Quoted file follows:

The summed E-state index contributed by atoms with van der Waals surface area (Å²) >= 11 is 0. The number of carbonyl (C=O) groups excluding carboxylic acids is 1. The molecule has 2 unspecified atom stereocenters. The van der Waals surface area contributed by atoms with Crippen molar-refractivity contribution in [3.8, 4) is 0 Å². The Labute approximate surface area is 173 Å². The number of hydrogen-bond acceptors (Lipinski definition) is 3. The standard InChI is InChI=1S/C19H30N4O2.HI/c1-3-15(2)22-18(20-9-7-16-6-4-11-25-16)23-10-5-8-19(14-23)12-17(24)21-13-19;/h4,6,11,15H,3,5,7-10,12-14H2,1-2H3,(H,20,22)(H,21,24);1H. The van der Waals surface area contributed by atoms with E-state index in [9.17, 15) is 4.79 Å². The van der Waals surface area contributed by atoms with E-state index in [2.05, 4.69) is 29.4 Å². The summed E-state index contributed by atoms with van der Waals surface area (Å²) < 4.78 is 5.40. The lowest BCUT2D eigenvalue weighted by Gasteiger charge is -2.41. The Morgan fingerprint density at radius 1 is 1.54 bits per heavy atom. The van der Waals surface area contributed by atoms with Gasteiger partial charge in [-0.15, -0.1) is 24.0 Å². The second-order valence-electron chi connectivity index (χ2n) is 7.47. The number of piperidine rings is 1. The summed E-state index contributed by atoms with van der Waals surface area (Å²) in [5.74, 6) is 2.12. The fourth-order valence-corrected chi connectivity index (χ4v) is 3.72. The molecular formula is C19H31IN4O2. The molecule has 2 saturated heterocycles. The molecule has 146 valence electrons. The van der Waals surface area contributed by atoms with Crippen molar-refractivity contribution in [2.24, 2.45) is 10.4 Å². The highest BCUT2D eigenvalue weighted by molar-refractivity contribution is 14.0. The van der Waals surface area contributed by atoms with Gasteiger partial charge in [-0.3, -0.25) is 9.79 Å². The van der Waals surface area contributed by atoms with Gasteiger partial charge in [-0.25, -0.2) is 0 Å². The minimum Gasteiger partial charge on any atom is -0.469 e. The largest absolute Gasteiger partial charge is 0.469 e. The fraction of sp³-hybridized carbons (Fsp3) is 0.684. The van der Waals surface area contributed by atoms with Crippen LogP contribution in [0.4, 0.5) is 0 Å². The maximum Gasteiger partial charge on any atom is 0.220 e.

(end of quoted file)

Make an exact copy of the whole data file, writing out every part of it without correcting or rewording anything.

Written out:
The summed E-state index contributed by atoms with van der Waals surface area (Å²) >= 11 is 0. The number of carbonyl (C=O) groups excluding carboxylic acids is 1. The molecule has 2 unspecified atom stereocenters. The van der Waals surface area contributed by atoms with Crippen molar-refractivity contribution in [3.8, 4) is 0 Å². The Labute approximate surface area is 173 Å². The number of hydrogen-bond acceptors (Lipinski definition) is 3. The standard InChI is InChI=1S/C19H30N4O2.HI/c1-3-15(2)22-18(20-9-7-16-6-4-11-25-16)23-10-5-8-19(14-23)12-17(24)21-13-19;/h4,6,11,15H,3,5,7-10,12-14H2,1-2H3,(H,20,22)(H,21,24);1H. The van der Waals surface area contributed by atoms with E-state index in [9.17, 15) is 4.79 Å². The van der Waals surface area contributed by atoms with E-state index in [2.05, 4.69) is 29.4 Å². The summed E-state index contributed by atoms with van der Waals surface area (Å²) < 4.78 is 5.40. The lowest BCUT2D eigenvalue weighted by Gasteiger charge is -2.41. The Morgan fingerprint density at radius 1 is 1.54 bits per heavy atom. The van der Waals surface area contributed by atoms with Gasteiger partial charge in [-0.15, -0.1) is 24.0 Å². The second-order valence-electron chi connectivity index (χ2n) is 7.47. The number of piperidine rings is 1. The summed E-state index contributed by atoms with van der Waals surface area (Å²) in [5.74, 6) is 2.12. The fourth-order valence-corrected chi connectivity index (χ4v) is 3.72. The molecular formula is C19H31IN4O2. The molecule has 2 saturated heterocycles. The molecule has 146 valence electrons. The van der Waals surface area contributed by atoms with Crippen molar-refractivity contribution in [2.24, 2.45) is 10.4 Å². The highest BCUT2D eigenvalue weighted by molar-refractivity contribution is 14.0. The van der Waals surface area contributed by atoms with Gasteiger partial charge in [-0.3, -0.25) is 9.79 Å². The van der Waals surface area contributed by atoms with Gasteiger partial charge in [-0.25, -0.2) is 0 Å². The minimum Gasteiger partial charge on any atom is -0.469 e. The largest absolute Gasteiger partial charge is 0.469 e. The fraction of sp³-hybridized carbons (Fsp3) is 0.684. The van der Waals surface area contributed by atoms with Crippen LogP contribution in [0.4, 0.5) is 0 Å². The maximum Gasteiger partial charge on any atom is 0.220 e.